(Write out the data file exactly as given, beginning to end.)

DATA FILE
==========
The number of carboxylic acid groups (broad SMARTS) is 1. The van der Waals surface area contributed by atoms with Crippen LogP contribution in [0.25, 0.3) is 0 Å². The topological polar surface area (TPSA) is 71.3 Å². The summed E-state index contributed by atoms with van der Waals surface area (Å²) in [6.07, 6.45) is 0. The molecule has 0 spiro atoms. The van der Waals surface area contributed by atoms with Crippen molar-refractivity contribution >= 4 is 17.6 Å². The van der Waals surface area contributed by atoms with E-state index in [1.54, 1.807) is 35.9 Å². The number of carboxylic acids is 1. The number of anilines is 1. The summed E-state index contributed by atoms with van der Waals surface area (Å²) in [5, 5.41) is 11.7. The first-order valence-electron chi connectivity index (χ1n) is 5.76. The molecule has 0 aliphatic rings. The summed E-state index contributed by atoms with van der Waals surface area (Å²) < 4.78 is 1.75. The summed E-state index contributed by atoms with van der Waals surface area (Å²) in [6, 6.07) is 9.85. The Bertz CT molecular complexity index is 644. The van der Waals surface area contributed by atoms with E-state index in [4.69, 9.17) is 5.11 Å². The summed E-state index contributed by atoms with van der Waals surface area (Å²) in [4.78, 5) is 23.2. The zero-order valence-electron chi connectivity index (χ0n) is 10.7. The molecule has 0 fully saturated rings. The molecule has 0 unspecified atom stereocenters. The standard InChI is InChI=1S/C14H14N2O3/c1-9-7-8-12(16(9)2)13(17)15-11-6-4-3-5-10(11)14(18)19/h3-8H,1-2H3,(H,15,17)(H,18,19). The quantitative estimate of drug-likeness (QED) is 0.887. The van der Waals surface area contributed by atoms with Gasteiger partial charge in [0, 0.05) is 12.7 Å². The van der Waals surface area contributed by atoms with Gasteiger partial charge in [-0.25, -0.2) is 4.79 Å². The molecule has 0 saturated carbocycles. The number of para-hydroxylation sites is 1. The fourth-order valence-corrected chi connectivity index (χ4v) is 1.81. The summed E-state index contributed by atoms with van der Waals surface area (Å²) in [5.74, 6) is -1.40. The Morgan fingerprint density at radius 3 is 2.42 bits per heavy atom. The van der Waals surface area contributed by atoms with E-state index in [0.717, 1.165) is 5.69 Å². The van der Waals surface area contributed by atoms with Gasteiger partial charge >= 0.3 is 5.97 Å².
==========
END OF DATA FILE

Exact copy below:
The number of carboxylic acid groups (broad SMARTS) is 1. The van der Waals surface area contributed by atoms with Crippen LogP contribution in [0.25, 0.3) is 0 Å². The topological polar surface area (TPSA) is 71.3 Å². The summed E-state index contributed by atoms with van der Waals surface area (Å²) in [6.07, 6.45) is 0. The molecule has 0 spiro atoms. The van der Waals surface area contributed by atoms with Crippen molar-refractivity contribution >= 4 is 17.6 Å². The van der Waals surface area contributed by atoms with E-state index in [1.54, 1.807) is 35.9 Å². The number of carboxylic acids is 1. The number of anilines is 1. The summed E-state index contributed by atoms with van der Waals surface area (Å²) in [5, 5.41) is 11.7. The first-order valence-electron chi connectivity index (χ1n) is 5.76. The molecule has 0 aliphatic rings. The summed E-state index contributed by atoms with van der Waals surface area (Å²) < 4.78 is 1.75. The summed E-state index contributed by atoms with van der Waals surface area (Å²) in [6, 6.07) is 9.85. The Bertz CT molecular complexity index is 644. The van der Waals surface area contributed by atoms with E-state index in [4.69, 9.17) is 5.11 Å². The summed E-state index contributed by atoms with van der Waals surface area (Å²) in [4.78, 5) is 23.2. The zero-order valence-electron chi connectivity index (χ0n) is 10.7. The molecule has 0 fully saturated rings. The molecule has 0 unspecified atom stereocenters. The standard InChI is InChI=1S/C14H14N2O3/c1-9-7-8-12(16(9)2)13(17)15-11-6-4-3-5-10(11)14(18)19/h3-8H,1-2H3,(H,15,17)(H,18,19). The quantitative estimate of drug-likeness (QED) is 0.887. The van der Waals surface area contributed by atoms with Gasteiger partial charge in [0, 0.05) is 12.7 Å². The van der Waals surface area contributed by atoms with Gasteiger partial charge in [-0.25, -0.2) is 4.79 Å². The molecule has 0 saturated carbocycles. The number of para-hydroxylation sites is 1. The fourth-order valence-corrected chi connectivity index (χ4v) is 1.81. The summed E-state index contributed by atoms with van der Waals surface area (Å²) in [5.74, 6) is -1.40. The Morgan fingerprint density at radius 3 is 2.42 bits per heavy atom. The van der Waals surface area contributed by atoms with E-state index in [0.717, 1.165) is 5.69 Å². The van der Waals surface area contributed by atoms with Gasteiger partial charge >= 0.3 is 5.97 Å².